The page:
Seesaw is an online platform that had been used by schools prior to COVID- 19 in New Hampshire to communicate with parents and share student work. Once schools closed, it became one of several online platforms used by teachers for remote learning in grades PreK-5 across the country. Seesaw is a digital platform where students can create, respond, reflect, and share knowledge with their teacher and peers using photos, videos, audio recordings, drawings, and text. Teachers create classrooms where student work can be assigned to the whole class or individual students. Comments can be made to student work using both text and audio. Seesaw also promotes ongoing communication with teachers, parents, and caregivers.
As a TVI and CATIS, I collaborated with my dual media student’s teachers to make materials digitally accessible. Using Seesaw, I also created my own activities focusing on braille and AT goals. My student’s assignments were adapted to reduce visual clutter, increase contrast and the font size of materials. All assignments that included text and visuals, also included an audio recording of instructions for the student. In addition to weekly video instruction provided by me using Zoom, video demonstrations were created for both the parent and student to learn how to use materials and complete assignments.
Since ESY was also remote, a combination of Zoom lessons and activities on Seesaw were created for my student. Each week, there was a new theme. For week one, the theme was Dragons Love Tacos because my student enjoys reading this book, while the theme for week two was cats. Example braille activities included writing alphabetic word signs from practice sentences related to the book, reading sentences including alphabetic word signs and the words “taco” and “dragons,” as well as using her iPad and Voiceover to read a digital version of Dragons Love Tacos. Emphasis during remote learning has focused on multimedia instruction in which the student accesses print with a video magnifier, reads large print/braille books, braille writing using a Perkins brailler and BrailleBuzz, as well as accessing digital books auditorily using her iPad and Voiceover. In the video below, I have shared braille and literacy activities created and assigned to my student using Seesaw.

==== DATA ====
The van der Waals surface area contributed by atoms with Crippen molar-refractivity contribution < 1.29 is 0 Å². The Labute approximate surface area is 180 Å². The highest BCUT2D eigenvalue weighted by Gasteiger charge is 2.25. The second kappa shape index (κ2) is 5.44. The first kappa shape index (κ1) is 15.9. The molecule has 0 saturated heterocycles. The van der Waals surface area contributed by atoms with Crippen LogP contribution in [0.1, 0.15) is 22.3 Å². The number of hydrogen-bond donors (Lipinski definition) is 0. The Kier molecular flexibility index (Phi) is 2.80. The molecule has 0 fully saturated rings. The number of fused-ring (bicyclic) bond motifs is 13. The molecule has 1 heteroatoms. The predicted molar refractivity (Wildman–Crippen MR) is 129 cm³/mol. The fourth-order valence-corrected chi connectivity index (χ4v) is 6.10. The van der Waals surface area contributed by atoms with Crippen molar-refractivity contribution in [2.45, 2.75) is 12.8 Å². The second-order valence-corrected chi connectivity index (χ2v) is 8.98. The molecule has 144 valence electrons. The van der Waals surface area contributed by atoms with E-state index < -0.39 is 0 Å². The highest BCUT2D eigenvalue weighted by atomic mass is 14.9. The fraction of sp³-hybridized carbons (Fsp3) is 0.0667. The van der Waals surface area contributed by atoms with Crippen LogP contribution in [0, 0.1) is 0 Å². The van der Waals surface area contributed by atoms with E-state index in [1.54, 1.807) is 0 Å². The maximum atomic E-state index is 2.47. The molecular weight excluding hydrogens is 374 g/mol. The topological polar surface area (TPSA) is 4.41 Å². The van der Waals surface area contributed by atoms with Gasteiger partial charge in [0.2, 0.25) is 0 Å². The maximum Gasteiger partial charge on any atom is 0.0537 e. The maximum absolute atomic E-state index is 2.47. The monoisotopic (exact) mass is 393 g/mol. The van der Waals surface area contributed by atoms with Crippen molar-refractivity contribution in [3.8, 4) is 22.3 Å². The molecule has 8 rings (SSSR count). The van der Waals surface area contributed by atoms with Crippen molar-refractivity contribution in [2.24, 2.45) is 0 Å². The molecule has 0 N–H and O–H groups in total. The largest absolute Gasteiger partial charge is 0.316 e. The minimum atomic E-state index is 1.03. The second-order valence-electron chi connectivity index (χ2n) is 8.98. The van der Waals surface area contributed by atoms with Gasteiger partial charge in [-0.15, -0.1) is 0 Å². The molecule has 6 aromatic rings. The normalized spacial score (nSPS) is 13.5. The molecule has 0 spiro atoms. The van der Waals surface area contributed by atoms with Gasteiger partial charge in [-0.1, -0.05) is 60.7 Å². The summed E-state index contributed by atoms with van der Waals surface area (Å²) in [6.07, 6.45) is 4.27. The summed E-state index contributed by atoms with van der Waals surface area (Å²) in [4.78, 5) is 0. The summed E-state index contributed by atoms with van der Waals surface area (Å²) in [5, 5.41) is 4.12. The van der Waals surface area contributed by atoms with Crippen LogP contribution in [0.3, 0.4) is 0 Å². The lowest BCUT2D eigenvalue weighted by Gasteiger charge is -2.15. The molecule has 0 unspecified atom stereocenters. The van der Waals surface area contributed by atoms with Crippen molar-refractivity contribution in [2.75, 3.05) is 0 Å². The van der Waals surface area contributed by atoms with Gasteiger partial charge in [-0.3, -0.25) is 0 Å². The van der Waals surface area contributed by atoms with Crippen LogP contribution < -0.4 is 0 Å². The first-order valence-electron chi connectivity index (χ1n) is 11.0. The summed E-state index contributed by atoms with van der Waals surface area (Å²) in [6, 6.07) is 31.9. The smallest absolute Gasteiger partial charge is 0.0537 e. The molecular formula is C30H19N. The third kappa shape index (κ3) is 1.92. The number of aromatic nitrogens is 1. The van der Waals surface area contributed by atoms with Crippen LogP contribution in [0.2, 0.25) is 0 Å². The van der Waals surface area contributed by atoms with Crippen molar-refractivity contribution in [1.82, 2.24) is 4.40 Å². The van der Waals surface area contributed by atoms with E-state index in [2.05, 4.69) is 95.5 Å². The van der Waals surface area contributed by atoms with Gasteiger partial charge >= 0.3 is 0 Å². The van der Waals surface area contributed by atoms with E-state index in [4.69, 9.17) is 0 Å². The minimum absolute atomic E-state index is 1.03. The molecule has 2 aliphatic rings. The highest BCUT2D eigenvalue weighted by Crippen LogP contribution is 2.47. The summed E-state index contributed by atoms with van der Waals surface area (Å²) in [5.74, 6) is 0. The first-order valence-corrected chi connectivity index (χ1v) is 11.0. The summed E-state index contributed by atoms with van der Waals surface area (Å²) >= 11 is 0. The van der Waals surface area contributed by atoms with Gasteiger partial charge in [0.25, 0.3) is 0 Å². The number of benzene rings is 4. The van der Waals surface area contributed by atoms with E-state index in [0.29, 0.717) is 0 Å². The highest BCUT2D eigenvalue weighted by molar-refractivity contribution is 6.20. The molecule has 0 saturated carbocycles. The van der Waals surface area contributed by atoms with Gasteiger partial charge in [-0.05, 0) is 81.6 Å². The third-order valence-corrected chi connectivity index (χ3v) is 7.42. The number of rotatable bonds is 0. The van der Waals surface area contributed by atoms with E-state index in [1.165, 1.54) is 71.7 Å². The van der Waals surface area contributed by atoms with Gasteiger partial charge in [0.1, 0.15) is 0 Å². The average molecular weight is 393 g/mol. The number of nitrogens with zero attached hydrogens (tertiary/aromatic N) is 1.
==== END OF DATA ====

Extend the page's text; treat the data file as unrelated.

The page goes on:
The video below demonstrates Seesaw along with a variety of braille, print, and magnification activities and games that corresponded with the book, Dragons Love Tacos or were cat-themed.
Even though my student used Seesaw to access the first grade curriculum materials and activities toward IEP goals, it was not fully accessible. Seesaw is not accessible with screen readers. Seesaw’s accessibility needs to be improved for students who are blind and visually impaired. Recommendations to improve accessibility include labeling all buttons, using heading levels, improving navigation and page layout, including alt text, and adding options for high contrast and large print. By sharing this feedback with the developer, it is my hope that Seesaw will become more accessible for students who are blind and visually impaired when face to face instruction, a hybrid model, or remote learning is used this coming school year.
By R Saladino